Ammon Shea, 2009.
My favourite words from the ones he quotes:
Antisocordist – an opponent of laziness or idiocy [because it suggests that one can be _for_ these things]
Antithalian – opposed to fun or merriment [my father, in other words]
Futilitarian – one who is devoted to futility
Bouffage – an enjoyable meal; “cheeke-puffing meat” [Cotgrave – see below]
Deteriorism – the attitude that things will usually get worse
Elucubration – studying or writing by candlelight
Exfamiliate – to exclude from one’s family
Fard – to paint the face with cosmetics
Latibulate – to hide oneself in a corner
Materteral – having the characteristics of an aunt
Peristeronic – suggestive of pigeons
Yepsen – the amount that can be held in two cupped hands; the cupped hands themselves
Having had the fun of listing the words, however, it’s worth being cynical about whether they’ve actually ever been in use, or whether they are ink-horn terms. Shea quotes “bouffage” (see above) and the OED’s citation of Cotgrave’s 1611 dictionary. Having looked this up, though, it looks as if Cotgrave thinks bouffage is a French word – see the facsmile (the word is towards the end of the second column). I suspect no-one’s ever said “I exfamiliate you!” but that some pedant has thought if one were to want to say it, what would be the appropriate Latin-derived term.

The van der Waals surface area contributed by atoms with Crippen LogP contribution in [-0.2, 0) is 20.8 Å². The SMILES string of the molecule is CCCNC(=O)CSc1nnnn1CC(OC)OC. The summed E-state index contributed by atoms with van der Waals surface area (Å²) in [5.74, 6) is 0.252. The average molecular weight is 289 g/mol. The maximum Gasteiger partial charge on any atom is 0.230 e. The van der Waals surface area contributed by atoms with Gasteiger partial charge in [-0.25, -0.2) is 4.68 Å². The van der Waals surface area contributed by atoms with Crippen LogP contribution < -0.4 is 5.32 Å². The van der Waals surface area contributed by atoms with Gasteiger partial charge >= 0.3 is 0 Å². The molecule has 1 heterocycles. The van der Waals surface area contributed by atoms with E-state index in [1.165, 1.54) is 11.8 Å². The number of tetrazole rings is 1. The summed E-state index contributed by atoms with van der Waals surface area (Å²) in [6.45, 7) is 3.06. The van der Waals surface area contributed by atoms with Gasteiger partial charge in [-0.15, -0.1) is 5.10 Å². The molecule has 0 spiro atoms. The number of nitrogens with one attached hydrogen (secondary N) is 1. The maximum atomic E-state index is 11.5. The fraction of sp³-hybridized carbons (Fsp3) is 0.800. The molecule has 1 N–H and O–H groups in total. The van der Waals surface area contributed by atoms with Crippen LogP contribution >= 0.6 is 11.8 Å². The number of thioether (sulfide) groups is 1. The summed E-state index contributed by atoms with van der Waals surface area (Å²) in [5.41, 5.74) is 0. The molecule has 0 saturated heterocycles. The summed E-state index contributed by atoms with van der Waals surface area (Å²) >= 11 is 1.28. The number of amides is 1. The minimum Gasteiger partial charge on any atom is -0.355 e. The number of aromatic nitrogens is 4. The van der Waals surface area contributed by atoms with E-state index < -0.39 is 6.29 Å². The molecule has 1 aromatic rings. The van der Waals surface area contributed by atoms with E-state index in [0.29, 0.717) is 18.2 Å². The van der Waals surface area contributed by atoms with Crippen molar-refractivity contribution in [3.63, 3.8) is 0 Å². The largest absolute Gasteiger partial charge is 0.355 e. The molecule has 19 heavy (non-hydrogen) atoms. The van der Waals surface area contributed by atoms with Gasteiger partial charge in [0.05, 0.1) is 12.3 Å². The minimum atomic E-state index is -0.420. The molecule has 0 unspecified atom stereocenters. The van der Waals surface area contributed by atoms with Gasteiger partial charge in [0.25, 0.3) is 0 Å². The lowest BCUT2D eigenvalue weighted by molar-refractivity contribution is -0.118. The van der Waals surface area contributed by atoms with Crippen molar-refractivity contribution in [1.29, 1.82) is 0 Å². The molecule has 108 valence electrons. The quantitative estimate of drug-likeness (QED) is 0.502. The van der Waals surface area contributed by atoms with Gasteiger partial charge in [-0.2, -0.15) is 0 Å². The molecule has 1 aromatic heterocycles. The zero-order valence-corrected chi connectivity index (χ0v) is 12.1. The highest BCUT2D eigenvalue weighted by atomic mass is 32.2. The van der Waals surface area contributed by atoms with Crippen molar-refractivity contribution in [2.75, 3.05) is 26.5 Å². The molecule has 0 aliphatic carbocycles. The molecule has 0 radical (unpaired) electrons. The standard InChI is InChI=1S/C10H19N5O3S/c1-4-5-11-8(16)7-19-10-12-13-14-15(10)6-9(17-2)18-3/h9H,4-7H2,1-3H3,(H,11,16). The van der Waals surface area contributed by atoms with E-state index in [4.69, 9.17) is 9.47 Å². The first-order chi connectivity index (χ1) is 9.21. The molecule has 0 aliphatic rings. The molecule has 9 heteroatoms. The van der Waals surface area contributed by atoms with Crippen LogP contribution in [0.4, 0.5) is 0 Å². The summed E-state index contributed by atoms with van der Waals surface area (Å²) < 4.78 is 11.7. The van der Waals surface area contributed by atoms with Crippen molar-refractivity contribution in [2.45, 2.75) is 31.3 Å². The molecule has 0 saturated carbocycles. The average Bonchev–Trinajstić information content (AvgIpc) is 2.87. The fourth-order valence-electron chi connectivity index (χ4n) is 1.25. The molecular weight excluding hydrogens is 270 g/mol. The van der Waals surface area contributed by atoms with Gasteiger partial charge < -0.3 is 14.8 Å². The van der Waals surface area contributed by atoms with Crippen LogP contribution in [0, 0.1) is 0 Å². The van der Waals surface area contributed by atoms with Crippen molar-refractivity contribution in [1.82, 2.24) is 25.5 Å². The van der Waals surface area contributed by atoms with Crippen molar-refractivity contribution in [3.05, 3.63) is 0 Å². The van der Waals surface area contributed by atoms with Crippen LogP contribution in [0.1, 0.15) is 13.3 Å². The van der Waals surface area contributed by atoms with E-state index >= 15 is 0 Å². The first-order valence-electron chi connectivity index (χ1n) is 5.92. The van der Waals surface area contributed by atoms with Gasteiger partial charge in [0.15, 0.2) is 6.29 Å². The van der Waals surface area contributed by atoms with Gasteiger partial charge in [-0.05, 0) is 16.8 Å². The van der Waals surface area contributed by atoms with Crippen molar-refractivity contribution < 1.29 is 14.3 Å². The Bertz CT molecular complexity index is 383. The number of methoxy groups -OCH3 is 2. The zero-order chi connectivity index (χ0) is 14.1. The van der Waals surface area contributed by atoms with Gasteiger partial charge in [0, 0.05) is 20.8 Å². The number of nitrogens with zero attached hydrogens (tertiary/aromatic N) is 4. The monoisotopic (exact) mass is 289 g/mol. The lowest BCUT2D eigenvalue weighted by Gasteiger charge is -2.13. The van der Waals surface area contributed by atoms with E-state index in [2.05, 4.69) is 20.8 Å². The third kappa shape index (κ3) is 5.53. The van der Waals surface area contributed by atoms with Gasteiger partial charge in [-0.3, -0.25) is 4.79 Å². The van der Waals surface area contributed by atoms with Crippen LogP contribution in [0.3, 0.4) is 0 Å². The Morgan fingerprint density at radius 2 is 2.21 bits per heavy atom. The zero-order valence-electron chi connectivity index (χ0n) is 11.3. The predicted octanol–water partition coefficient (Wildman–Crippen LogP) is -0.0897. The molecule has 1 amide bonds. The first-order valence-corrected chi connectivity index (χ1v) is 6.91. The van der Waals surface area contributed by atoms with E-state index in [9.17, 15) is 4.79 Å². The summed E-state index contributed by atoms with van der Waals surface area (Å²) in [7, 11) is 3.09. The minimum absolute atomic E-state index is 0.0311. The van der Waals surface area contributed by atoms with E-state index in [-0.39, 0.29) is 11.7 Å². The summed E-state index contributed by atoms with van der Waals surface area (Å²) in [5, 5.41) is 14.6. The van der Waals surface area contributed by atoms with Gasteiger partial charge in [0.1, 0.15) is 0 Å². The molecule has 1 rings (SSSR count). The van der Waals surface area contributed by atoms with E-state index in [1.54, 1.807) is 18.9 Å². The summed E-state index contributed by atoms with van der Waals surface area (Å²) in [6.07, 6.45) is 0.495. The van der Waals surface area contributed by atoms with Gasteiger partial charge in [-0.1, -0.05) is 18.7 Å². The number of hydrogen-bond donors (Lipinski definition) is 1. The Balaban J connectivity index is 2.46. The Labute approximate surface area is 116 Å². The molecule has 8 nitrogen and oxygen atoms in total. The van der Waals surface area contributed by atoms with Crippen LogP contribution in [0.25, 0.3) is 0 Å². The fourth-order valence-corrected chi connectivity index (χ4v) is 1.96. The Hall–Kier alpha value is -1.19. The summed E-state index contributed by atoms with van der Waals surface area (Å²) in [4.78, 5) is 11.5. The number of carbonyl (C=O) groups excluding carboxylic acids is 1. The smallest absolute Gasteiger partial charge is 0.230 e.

Sadly, I haven’t been able to find online the research by Sarah Ogilvie he mentions (“World English and the OED Supplements: the mysterious case of the vanishing tramlines”).
Two more word links:
Article on the Dictionary of American Regional English. Some of the words sound like things J’s mother might say.